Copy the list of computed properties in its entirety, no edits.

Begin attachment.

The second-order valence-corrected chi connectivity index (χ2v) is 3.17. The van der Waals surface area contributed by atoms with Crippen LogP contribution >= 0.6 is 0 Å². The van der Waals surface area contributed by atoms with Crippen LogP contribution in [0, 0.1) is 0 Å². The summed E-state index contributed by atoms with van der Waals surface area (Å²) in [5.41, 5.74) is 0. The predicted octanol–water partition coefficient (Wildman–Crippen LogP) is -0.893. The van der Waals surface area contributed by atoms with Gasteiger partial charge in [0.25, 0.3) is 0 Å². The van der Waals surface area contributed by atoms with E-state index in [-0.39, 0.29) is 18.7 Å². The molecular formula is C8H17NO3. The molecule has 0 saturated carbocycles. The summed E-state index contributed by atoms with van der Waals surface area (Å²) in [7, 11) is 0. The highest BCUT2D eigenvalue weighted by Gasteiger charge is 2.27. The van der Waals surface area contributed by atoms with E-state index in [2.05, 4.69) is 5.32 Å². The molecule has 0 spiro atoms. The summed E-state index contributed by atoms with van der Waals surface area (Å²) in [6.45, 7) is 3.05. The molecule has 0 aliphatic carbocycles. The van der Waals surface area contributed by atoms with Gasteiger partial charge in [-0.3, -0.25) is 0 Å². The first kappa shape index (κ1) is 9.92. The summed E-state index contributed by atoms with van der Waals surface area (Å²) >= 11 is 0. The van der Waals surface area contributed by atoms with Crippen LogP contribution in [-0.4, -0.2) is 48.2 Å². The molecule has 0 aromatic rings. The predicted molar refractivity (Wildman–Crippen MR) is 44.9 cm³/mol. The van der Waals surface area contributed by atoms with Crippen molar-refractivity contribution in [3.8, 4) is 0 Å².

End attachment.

The second-order valence-corrected chi connectivity index (χ2v) is 3.17. The van der Waals surface area contributed by atoms with Crippen LogP contribution >= 0.6 is 0 Å². The van der Waals surface area contributed by atoms with Crippen LogP contribution in [0, 0.1) is 0 Å². The summed E-state index contributed by atoms with van der Waals surface area (Å²) in [5.41, 5.74) is 0. The predicted octanol–water partition coefficient (Wildman–Crippen LogP) is -0.893. The van der Waals surface area contributed by atoms with Gasteiger partial charge in [0.25, 0.3) is 0 Å². The van der Waals surface area contributed by atoms with E-state index in [-0.39, 0.29) is 18.7 Å². The molecular formula is C8H17NO3. The molecule has 0 saturated carbocycles. The summed E-state index contributed by atoms with van der Waals surface area (Å²) in [7, 11) is 0. The highest BCUT2D eigenvalue weighted by Gasteiger charge is 2.27. The van der Waals surface area contributed by atoms with E-state index in [2.05, 4.69) is 5.32 Å². The molecule has 0 spiro atoms. The summed E-state index contributed by atoms with van der Waals surface area (Å²) in [6.45, 7) is 3.05. The molecule has 0 aliphatic carbocycles. The van der Waals surface area contributed by atoms with Gasteiger partial charge in [-0.3, -0.25) is 0 Å². The first kappa shape index (κ1) is 9.92. The summed E-state index contributed by atoms with van der Waals surface area (Å²) >= 11 is 0. The van der Waals surface area contributed by atoms with Crippen LogP contribution in [-0.4, -0.2) is 48.2 Å². The molecule has 0 aromatic rings. The predicted molar refractivity (Wildman–Crippen MR) is 44.9 cm³/mol. The van der Waals surface area contributed by atoms with Crippen molar-refractivity contribution in [3.8, 4) is 0 Å².